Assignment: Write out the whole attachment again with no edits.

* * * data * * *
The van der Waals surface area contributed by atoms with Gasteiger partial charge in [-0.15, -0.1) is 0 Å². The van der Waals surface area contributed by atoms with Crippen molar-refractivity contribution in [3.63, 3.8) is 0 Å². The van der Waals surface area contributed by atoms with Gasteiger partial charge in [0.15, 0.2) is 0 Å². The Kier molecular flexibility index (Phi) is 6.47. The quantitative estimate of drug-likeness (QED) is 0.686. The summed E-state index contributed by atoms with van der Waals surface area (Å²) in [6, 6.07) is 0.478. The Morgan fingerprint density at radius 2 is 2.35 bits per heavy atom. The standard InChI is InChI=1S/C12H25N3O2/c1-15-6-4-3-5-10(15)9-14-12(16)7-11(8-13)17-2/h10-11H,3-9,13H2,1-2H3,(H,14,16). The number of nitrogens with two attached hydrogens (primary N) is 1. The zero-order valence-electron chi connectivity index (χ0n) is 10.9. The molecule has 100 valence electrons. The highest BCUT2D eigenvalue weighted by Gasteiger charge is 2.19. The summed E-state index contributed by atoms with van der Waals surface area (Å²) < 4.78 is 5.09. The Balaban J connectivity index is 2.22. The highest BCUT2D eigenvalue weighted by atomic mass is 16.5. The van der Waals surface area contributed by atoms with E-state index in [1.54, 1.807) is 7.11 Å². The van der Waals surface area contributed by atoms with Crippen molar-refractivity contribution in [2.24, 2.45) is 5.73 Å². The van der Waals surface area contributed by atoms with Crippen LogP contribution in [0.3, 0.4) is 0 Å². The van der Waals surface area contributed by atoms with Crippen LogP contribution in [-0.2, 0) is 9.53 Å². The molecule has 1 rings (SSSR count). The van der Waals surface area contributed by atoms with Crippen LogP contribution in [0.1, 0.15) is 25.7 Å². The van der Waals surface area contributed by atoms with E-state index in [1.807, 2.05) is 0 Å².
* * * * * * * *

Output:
The van der Waals surface area contributed by atoms with Gasteiger partial charge in [-0.15, -0.1) is 0 Å². The van der Waals surface area contributed by atoms with Crippen molar-refractivity contribution in [3.63, 3.8) is 0 Å². The van der Waals surface area contributed by atoms with Gasteiger partial charge in [0.15, 0.2) is 0 Å². The Kier molecular flexibility index (Phi) is 6.47. The quantitative estimate of drug-likeness (QED) is 0.686. The summed E-state index contributed by atoms with van der Waals surface area (Å²) in [6, 6.07) is 0.478. The Morgan fingerprint density at radius 2 is 2.35 bits per heavy atom. The standard InChI is InChI=1S/C12H25N3O2/c1-15-6-4-3-5-10(15)9-14-12(16)7-11(8-13)17-2/h10-11H,3-9,13H2,1-2H3,(H,14,16). The number of nitrogens with two attached hydrogens (primary N) is 1. The zero-order valence-electron chi connectivity index (χ0n) is 10.9. The molecule has 100 valence electrons. The highest BCUT2D eigenvalue weighted by Gasteiger charge is 2.19. The summed E-state index contributed by atoms with van der Waals surface area (Å²) < 4.78 is 5.09. The Balaban J connectivity index is 2.22. The highest BCUT2D eigenvalue weighted by atomic mass is 16.5. The van der Waals surface area contributed by atoms with E-state index in [1.54, 1.807) is 7.11 Å². The van der Waals surface area contributed by atoms with Crippen molar-refractivity contribution in [2.24, 2.45) is 5.73 Å². The van der Waals surface area contributed by atoms with Crippen LogP contribution in [0.3, 0.4) is 0 Å². The van der Waals surface area contributed by atoms with Crippen LogP contribution in [-0.2, 0) is 9.53 Å². The molecule has 1 rings (SSSR count). The van der Waals surface area contributed by atoms with Crippen LogP contribution in [0.1, 0.15) is 25.7 Å². The van der Waals surface area contributed by atoms with E-state index in [1.807, 2.05) is 0 Å².